The Word on the Street
home | background | illustrations | distribution | highlights | search & browse | resources | contact us

Broadside entitled 'Copy of a Curious Love Letter'



Love Letter,   

From a young Gentleman in this neighbour-   
hood, which   was found   near this place, this   
morning, addressed to Miss N. S?, a young lady
belonging to this town, which will prove very
interesting to the public in general.                        

Directions for Reading it.                                 

Hast thou no pity on my woes ?                     So read straightforward and be curst.
Dos thou at me turn up thy nose?                 But if thy heart to me incline,                           
I'll make my declaration first,                             Oh! jump o'er every fine.                                 

MADAM,?The great affection I have hitherto expressed for you
is false,   and   I now feel that my indifference towards you
increases every day,   and the more I see of you,   the more      
you appear ridiculous in my eyes, and an object of contempt.      
I feel inclined, and in all respects disposed and determined to      
hate   you.       Believe   me,   I never in the least   intended to      
offer you my   hand.       Our conversation has,   I assure you,      
left a tedious and wretched insipidity, which by no meas has      
possessed me with the, most exalted opinion of your character ;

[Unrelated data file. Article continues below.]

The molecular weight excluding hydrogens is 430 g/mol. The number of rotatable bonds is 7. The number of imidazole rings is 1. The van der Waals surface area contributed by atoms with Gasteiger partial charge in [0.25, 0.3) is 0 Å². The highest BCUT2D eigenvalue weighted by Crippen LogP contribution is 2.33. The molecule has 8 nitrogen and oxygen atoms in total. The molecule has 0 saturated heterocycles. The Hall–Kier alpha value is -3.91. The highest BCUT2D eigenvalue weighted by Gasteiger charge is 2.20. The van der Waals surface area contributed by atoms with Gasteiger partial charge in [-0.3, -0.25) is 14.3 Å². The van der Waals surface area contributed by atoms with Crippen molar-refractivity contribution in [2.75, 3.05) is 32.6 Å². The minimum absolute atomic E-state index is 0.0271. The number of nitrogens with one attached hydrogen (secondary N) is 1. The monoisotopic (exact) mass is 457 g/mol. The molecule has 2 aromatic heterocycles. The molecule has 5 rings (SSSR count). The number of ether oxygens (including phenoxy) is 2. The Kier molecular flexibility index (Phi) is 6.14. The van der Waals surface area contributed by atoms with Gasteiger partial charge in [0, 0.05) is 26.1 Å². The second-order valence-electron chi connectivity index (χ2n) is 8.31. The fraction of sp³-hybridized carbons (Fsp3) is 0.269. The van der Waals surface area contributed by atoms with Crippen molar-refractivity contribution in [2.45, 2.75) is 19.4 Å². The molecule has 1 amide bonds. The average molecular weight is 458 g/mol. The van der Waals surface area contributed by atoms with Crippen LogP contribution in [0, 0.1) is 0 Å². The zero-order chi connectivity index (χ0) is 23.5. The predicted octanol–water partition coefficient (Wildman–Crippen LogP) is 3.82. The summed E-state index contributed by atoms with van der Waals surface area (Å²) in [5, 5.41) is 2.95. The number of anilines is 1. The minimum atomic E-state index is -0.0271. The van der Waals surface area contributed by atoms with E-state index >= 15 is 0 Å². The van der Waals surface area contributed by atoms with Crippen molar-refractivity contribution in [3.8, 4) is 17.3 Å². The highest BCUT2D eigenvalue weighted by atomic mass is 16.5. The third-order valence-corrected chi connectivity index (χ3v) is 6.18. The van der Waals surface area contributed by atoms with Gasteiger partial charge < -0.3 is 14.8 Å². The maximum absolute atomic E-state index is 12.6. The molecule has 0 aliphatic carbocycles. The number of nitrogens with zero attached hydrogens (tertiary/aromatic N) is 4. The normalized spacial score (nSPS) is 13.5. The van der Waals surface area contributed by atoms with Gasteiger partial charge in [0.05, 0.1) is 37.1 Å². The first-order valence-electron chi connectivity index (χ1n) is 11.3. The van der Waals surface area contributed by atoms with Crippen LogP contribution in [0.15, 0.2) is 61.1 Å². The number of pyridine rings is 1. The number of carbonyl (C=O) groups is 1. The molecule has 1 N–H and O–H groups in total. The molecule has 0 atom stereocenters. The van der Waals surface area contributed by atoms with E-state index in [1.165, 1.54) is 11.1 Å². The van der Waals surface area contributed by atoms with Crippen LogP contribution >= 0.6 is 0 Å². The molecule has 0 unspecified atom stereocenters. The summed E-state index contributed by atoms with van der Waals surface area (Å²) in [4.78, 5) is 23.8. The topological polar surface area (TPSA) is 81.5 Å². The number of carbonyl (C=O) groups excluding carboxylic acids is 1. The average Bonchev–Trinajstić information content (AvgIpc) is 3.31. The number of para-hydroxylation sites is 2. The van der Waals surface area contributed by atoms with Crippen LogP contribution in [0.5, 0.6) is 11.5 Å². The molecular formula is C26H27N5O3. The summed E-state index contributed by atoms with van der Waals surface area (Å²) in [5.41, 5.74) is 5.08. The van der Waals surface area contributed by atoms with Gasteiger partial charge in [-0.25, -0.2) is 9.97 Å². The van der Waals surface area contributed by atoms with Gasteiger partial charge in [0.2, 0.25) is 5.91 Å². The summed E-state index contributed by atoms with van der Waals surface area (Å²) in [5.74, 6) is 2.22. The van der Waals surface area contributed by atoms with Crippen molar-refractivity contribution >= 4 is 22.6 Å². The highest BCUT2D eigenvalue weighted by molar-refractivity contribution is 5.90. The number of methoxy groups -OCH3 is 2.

your inconstant temoer   would   always   make   me miserable ;      
and if ever we are untited, I should experience nothing but      
the fearful hatred of my parents, added to the everlasting dis.-      
pleasure in living with you.      I have indeed a faithful heart      
to bestow ; but, however, I do not wish you to imagine that it is
at your service, for it is impossible I could give it to one more
inconstant and capricious than   yourself, and one who is less      
capable to do honour to ray choice and to my family.                     

Yes, Madam, I beg and desire you will be persuaded that      
I think sincerely, and you   will do me the greatest   pleasure      
to avoid me.    I shall readily excuse your taking the trouble      
to return an answer to this:   for your letters are always full of      
nonsense and impertinence, and have not the least shadow of      
wit   or   good   sense.       Adieu, and believe truly, that I am      
so averse to you, that it is impossible 1 should ever be,                  
Madam, your affectionate lover, J. C??e.         

previous pageprevious          
Probable period of publication: 1820-1830   shelfmark: L.C.1268
Broadside entitled 'Copy of a Curious Love Letter'
View larger image

NLS home page   |   Digital gallery   |   Credits

National Library of Scotland © 2004

National Library of Scotland